Domestic International Sales Corporation Definition
The Domestic International Sales Corporations (DISC) is a tax incentive for the U.S. businesses involved in export activities. A U.S. company with qualifying income from exports of U.S. made goods, or its shareholders, form a corporation and elect DISC status for it. After the formation of the DISC, the exporters sign a contract with the DISC agreeing to pay a commission to the DISC on all the export sales.
The money received as the commission is generally used for purchasing export receivables from the exporters or to provide them loans. The shareholders of DISC enjoy tax reduction on the dividends and undistributed income. The DISC has no employees or physical assets. Basically, it is a shell entity.
A Little More on What is a Domestic International Sales Corporation
Controversy Surrounding the Domestic International Sales Corporations
The European Community claimed the DISC was violating the terms of Generally Accepted Trade Tarrifs. The United State responded by challenging the European tax regulations concerning export-based income. Both the DISC and European tax regulations were found to be incompatible to GATT by the panel in 1976. The dispute was finally settled by the Tokyo Round Code on Subsidies and Countervailing Duties. In1981, the GATT Council adopted the panel reports with the recommendation of applying the settlement terms. However, later in 1999, a WTO panel declared that the 1981 decision did not establish a legal instrument complying with GATT-1994.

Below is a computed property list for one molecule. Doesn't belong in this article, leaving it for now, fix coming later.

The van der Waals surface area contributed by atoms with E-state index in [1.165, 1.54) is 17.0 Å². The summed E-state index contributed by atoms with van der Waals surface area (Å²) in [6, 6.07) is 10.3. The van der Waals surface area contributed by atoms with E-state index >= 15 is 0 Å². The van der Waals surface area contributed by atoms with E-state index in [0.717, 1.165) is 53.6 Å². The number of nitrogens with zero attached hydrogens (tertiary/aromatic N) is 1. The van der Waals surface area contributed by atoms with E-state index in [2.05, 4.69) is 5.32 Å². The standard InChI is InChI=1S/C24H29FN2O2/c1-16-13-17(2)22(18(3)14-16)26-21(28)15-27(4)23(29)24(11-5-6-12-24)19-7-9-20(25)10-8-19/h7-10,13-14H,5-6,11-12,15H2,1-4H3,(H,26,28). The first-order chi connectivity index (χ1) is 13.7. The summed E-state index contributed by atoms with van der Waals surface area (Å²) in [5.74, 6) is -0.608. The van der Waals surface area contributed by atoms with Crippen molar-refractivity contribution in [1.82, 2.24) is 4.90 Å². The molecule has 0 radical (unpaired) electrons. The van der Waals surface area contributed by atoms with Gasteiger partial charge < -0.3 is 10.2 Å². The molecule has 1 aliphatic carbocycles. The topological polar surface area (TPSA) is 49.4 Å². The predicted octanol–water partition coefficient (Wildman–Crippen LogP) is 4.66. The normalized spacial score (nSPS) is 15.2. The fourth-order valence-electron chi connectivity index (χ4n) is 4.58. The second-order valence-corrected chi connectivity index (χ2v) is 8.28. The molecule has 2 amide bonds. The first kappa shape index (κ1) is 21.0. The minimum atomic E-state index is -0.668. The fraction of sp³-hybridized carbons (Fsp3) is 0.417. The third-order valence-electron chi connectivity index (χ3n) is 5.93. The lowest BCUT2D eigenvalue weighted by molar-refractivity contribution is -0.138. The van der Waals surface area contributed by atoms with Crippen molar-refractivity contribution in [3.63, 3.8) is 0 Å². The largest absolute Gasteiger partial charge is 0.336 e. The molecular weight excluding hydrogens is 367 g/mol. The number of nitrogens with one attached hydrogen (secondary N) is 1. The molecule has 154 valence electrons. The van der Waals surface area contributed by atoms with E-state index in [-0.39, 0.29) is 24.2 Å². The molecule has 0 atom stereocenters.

In 1984, Foreign Sales Corporations were adopted as an alternative to DISCs. In the face of a mounting international pressure, the U.S. authority also decided to amend the DISC-related rules. According to the new rule, the DISC and its shareholders can enjoy the subsidized tax rate only when the shareholders pay interests on the deferred tax.
References for Domestic International Sales Corporations
Academic Research on Domestic International Sales Corporation
Determinants of the choice between partial and comprehensive income tax allocation: the case of the domestic international sales corporation, Gupta, S. (1995). Accounting Review, 489-511. The author uses a sample of 320 firms with domestic international sales corporations (DISCs) to examine potential explanations for a manager’s choice between comprehensive and partial income tax allocation. The findings demonstrate the manager’s efforts to balance personal and corporate goals, but they also find that the firms method of choice can be influenced by the auditor’s stated positions on tax issues.
Use of a Domestic International Sales Corporation to Reduce Federal Income Tax on Export Earnings, Rendell, R. S. (1973). San Diego L. Rev., 11, 138.
The Domestic International Sales Corporation and Its Effects, Mutti, J., & Grubert, H. (1984). In The structure and evolution of recent US trade policy (pp. 279-320). University of Chicago Press. The authors of this article develop a static, general equilibrium model of two countries – the U.S. and a foreign trading partner. The domestic international sales corporation (DISC) is entered into this model to illustrate the effects that it can have on a firm’s tax liabilities, the price of exports, and the cost and allocation of capital.